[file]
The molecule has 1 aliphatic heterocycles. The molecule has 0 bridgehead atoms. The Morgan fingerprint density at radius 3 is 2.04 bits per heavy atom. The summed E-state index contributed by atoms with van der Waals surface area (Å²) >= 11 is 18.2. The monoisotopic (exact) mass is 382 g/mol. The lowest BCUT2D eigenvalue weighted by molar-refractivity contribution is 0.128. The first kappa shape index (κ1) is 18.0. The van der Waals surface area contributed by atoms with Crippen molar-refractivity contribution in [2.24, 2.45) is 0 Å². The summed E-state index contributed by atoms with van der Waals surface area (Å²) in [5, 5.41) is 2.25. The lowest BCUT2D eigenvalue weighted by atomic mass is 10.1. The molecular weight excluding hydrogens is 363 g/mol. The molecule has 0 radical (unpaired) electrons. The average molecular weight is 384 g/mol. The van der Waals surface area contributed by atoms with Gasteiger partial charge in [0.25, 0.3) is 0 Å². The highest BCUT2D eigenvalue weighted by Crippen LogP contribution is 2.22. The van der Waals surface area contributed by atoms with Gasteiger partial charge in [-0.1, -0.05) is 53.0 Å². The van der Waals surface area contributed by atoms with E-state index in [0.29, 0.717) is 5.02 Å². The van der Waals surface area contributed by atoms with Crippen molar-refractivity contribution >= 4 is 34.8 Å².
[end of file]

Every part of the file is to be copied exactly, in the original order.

The molecule has 1 aliphatic heterocycles. The molecule has 0 bridgehead atoms. The Morgan fingerprint density at radius 3 is 2.04 bits per heavy atom. The summed E-state index contributed by atoms with van der Waals surface area (Å²) >= 11 is 18.2. The monoisotopic (exact) mass is 382 g/mol. The lowest BCUT2D eigenvalue weighted by molar-refractivity contribution is 0.128. The first kappa shape index (κ1) is 18.0. The van der Waals surface area contributed by atoms with Crippen molar-refractivity contribution in [2.24, 2.45) is 0 Å². The summed E-state index contributed by atoms with van der Waals surface area (Å²) in [5, 5.41) is 2.25. The lowest BCUT2D eigenvalue weighted by atomic mass is 10.1. The molecular weight excluding hydrogens is 363 g/mol. The molecule has 0 radical (unpaired) electrons. The average molecular weight is 384 g/mol. The van der Waals surface area contributed by atoms with Gasteiger partial charge in [0.25, 0.3) is 0 Å². The highest BCUT2D eigenvalue weighted by Crippen LogP contribution is 2.22. The van der Waals surface area contributed by atoms with Gasteiger partial charge in [-0.1, -0.05) is 53.0 Å². The van der Waals surface area contributed by atoms with E-state index in [0.29, 0.717) is 5.02 Å². The van der Waals surface area contributed by atoms with Crippen molar-refractivity contribution >= 4 is 34.8 Å².